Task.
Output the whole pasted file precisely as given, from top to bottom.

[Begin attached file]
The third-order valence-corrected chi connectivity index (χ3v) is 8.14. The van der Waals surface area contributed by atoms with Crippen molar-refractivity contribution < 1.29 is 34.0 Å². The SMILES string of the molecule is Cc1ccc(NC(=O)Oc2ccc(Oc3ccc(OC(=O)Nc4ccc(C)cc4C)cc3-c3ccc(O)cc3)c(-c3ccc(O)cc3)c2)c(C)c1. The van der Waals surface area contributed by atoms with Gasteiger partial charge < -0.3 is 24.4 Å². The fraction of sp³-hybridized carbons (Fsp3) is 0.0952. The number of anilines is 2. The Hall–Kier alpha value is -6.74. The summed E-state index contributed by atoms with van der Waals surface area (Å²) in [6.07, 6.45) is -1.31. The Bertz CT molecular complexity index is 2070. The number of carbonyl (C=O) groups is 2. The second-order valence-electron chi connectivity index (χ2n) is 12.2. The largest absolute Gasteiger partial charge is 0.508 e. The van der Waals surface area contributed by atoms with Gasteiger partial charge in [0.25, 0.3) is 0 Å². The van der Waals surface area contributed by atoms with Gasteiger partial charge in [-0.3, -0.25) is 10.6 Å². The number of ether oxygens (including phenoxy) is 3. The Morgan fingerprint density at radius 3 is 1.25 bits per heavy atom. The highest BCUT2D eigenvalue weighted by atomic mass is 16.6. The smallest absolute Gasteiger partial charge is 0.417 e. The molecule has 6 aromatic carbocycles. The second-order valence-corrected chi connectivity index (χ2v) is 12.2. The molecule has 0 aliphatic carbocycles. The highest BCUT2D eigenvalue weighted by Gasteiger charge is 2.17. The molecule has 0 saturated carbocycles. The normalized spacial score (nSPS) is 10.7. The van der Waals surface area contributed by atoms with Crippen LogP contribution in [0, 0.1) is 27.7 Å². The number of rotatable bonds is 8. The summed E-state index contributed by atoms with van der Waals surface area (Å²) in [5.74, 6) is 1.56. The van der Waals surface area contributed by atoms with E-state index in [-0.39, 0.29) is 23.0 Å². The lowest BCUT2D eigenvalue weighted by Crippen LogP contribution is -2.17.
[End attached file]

The third-order valence-corrected chi connectivity index (χ3v) is 8.14. The van der Waals surface area contributed by atoms with Crippen molar-refractivity contribution < 1.29 is 34.0 Å². The SMILES string of the molecule is Cc1ccc(NC(=O)Oc2ccc(Oc3ccc(OC(=O)Nc4ccc(C)cc4C)cc3-c3ccc(O)cc3)c(-c3ccc(O)cc3)c2)c(C)c1. The van der Waals surface area contributed by atoms with Gasteiger partial charge < -0.3 is 24.4 Å². The fraction of sp³-hybridized carbons (Fsp3) is 0.0952. The number of anilines is 2. The Hall–Kier alpha value is -6.74. The summed E-state index contributed by atoms with van der Waals surface area (Å²) in [6.07, 6.45) is -1.31. The Bertz CT molecular complexity index is 2070. The number of carbonyl (C=O) groups is 2. The second-order valence-electron chi connectivity index (χ2n) is 12.2. The largest absolute Gasteiger partial charge is 0.508 e. The van der Waals surface area contributed by atoms with Gasteiger partial charge in [0.25, 0.3) is 0 Å². The van der Waals surface area contributed by atoms with Gasteiger partial charge in [-0.3, -0.25) is 10.6 Å². The number of ether oxygens (including phenoxy) is 3. The Morgan fingerprint density at radius 3 is 1.25 bits per heavy atom. The highest BCUT2D eigenvalue weighted by atomic mass is 16.6. The smallest absolute Gasteiger partial charge is 0.417 e. The molecule has 6 aromatic carbocycles. The second-order valence-corrected chi connectivity index (χ2v) is 12.2. The molecule has 0 aliphatic carbocycles. The highest BCUT2D eigenvalue weighted by Gasteiger charge is 2.17. The molecule has 0 saturated carbocycles. The normalized spacial score (nSPS) is 10.7. The van der Waals surface area contributed by atoms with Crippen LogP contribution in [0, 0.1) is 27.7 Å². The number of rotatable bonds is 8. The summed E-state index contributed by atoms with van der Waals surface area (Å²) in [5.74, 6) is 1.56. The van der Waals surface area contributed by atoms with E-state index in [-0.39, 0.29) is 23.0 Å². The lowest BCUT2D eigenvalue weighted by Crippen LogP contribution is -2.17.